Correlation analysis between precipitable water vapor (PWV) and precipitation over China was conducted combining high-quality PWV data based on 1999-2015 Ground-Based Global Positioning System (GPS) observations with the measurements at matched meteorological stations in the same period. The mean correlation coefficient (R) at all the stations is approximately 0.73, indicating that there is a significant positive correlation between PWV content and precipitation measurements, and the comparison of correlation among different climate types suggests that the distribution characteristics of the correlation coefficients are distinctively related to different climate types. There is also some positive correlation between PWV and precipitation long-term trends with the correlation coefficients of monthly anomalies ranging generally from 0.2 to 0.6. Furthermore, the intensity of both PWV and precipitation extremes shows a long-term upward trend overall, with the most intense events showing more significant increases. The extreme precipitation-temperature scaling rate of changes can reach above Clausius-Clapeyron (CC) scaling, while that of the extreme PWV-temperature is sub-CC overall, with regional differences in the specific scaling values. The correlation analysis in this work is of great significance for long-term climate analysis and extreme weather understanding, which provides a valuable reference for better utilizing the advantages of PWV data to carry out the studies above.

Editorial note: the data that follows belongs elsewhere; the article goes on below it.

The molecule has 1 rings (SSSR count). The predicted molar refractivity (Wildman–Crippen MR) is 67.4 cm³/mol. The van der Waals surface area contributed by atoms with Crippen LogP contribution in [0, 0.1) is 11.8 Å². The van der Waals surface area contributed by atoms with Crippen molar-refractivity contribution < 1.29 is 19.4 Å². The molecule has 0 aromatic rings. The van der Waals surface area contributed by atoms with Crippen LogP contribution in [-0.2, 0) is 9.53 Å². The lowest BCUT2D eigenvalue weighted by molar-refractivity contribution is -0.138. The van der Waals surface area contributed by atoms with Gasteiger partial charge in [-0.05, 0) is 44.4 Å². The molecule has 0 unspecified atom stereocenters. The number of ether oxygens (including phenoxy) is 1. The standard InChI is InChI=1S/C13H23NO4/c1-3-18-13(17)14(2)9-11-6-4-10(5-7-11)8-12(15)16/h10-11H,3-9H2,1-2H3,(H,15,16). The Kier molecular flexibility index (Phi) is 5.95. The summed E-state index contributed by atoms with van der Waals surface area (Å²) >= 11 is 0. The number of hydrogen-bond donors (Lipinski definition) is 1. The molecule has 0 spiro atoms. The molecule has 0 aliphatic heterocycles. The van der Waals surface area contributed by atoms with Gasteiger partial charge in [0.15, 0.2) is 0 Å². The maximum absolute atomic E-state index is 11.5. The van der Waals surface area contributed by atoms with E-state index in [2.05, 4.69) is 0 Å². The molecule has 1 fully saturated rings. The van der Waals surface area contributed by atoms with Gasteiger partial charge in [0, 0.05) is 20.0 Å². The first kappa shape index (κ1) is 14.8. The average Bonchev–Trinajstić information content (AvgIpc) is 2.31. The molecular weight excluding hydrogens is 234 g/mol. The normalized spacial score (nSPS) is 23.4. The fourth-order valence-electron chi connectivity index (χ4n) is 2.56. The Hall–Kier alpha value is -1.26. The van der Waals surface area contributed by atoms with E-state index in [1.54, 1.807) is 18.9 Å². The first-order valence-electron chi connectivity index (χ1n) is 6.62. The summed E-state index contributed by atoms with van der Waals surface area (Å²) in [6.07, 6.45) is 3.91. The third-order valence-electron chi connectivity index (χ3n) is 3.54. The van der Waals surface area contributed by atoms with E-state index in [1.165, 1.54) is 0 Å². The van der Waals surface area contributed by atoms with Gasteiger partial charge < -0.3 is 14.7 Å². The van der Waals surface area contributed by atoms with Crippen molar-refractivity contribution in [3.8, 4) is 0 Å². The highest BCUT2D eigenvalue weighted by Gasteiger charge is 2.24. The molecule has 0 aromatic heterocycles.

... The water vapor feedback is the process whereby an initial warming of the planet, caused, for example, by an increase in atmospheric carbon dioxide, leads to an increase in the humidity of the atmosphere. Because water vapor is itself a greenhouse gas, this increase in humidity causes enhanced warming by a factor of 2 to 3 of the initial warming (Held & Soden [2000]). The rate at which water vapour increases per 1 K of temperature increase is controlled by the Clausius-Clapeyron (CC) relation (see e.g. ...
Thesis